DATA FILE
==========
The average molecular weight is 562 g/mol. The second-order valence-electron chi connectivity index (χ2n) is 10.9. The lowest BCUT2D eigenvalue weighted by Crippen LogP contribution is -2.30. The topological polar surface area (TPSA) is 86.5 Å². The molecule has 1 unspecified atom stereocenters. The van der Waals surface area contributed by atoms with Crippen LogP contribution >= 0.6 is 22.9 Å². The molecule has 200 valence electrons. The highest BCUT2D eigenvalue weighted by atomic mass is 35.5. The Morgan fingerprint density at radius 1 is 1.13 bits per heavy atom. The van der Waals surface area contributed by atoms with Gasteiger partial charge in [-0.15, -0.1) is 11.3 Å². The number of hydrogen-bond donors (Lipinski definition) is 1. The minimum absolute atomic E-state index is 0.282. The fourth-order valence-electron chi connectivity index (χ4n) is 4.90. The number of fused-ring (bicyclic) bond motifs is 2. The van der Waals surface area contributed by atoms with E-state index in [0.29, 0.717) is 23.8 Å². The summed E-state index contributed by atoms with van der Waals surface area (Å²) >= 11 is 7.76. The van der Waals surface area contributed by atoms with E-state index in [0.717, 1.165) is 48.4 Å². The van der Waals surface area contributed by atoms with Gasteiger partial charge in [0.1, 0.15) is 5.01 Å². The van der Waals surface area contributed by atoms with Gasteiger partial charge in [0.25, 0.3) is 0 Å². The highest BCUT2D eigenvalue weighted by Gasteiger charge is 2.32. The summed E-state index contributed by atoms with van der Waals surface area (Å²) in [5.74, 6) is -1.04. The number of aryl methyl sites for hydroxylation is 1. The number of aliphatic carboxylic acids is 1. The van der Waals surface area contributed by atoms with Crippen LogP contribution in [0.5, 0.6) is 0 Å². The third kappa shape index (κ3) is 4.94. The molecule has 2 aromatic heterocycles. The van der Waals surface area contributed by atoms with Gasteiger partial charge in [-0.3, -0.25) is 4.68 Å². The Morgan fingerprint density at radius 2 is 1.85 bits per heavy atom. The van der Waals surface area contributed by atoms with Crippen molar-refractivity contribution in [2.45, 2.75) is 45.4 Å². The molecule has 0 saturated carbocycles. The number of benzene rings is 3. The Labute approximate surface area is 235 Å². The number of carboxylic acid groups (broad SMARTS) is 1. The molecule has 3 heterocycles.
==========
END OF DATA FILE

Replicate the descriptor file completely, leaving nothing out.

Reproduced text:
The average molecular weight is 562 g/mol. The second-order valence-electron chi connectivity index (χ2n) is 10.9. The lowest BCUT2D eigenvalue weighted by Crippen LogP contribution is -2.30. The topological polar surface area (TPSA) is 86.5 Å². The molecule has 1 unspecified atom stereocenters. The van der Waals surface area contributed by atoms with Crippen LogP contribution >= 0.6 is 22.9 Å². The molecule has 200 valence electrons. The highest BCUT2D eigenvalue weighted by atomic mass is 35.5. The Morgan fingerprint density at radius 1 is 1.13 bits per heavy atom. The van der Waals surface area contributed by atoms with Gasteiger partial charge in [-0.15, -0.1) is 11.3 Å². The number of hydrogen-bond donors (Lipinski definition) is 1. The minimum absolute atomic E-state index is 0.282. The fourth-order valence-electron chi connectivity index (χ4n) is 4.90. The number of fused-ring (bicyclic) bond motifs is 2. The van der Waals surface area contributed by atoms with E-state index in [0.29, 0.717) is 23.8 Å². The summed E-state index contributed by atoms with van der Waals surface area (Å²) >= 11 is 7.76. The van der Waals surface area contributed by atoms with E-state index in [0.717, 1.165) is 48.4 Å². The van der Waals surface area contributed by atoms with Gasteiger partial charge in [0.1, 0.15) is 5.01 Å². The van der Waals surface area contributed by atoms with Gasteiger partial charge in [0.25, 0.3) is 0 Å². The highest BCUT2D eigenvalue weighted by Gasteiger charge is 2.32. The summed E-state index contributed by atoms with van der Waals surface area (Å²) in [5.74, 6) is -1.04. The number of aryl methyl sites for hydroxylation is 1. The number of aliphatic carboxylic acids is 1. The van der Waals surface area contributed by atoms with Crippen LogP contribution in [0.5, 0.6) is 0 Å². The third kappa shape index (κ3) is 4.94. The molecule has 2 aromatic heterocycles. The van der Waals surface area contributed by atoms with Gasteiger partial charge in [-0.3, -0.25) is 4.68 Å². The Morgan fingerprint density at radius 2 is 1.85 bits per heavy atom. The van der Waals surface area contributed by atoms with Crippen molar-refractivity contribution in [2.45, 2.75) is 45.4 Å². The molecule has 0 saturated carbocycles. The number of benzene rings is 3. The Labute approximate surface area is 235 Å². The number of carboxylic acid groups (broad SMARTS) is 1. The molecule has 3 heterocycles.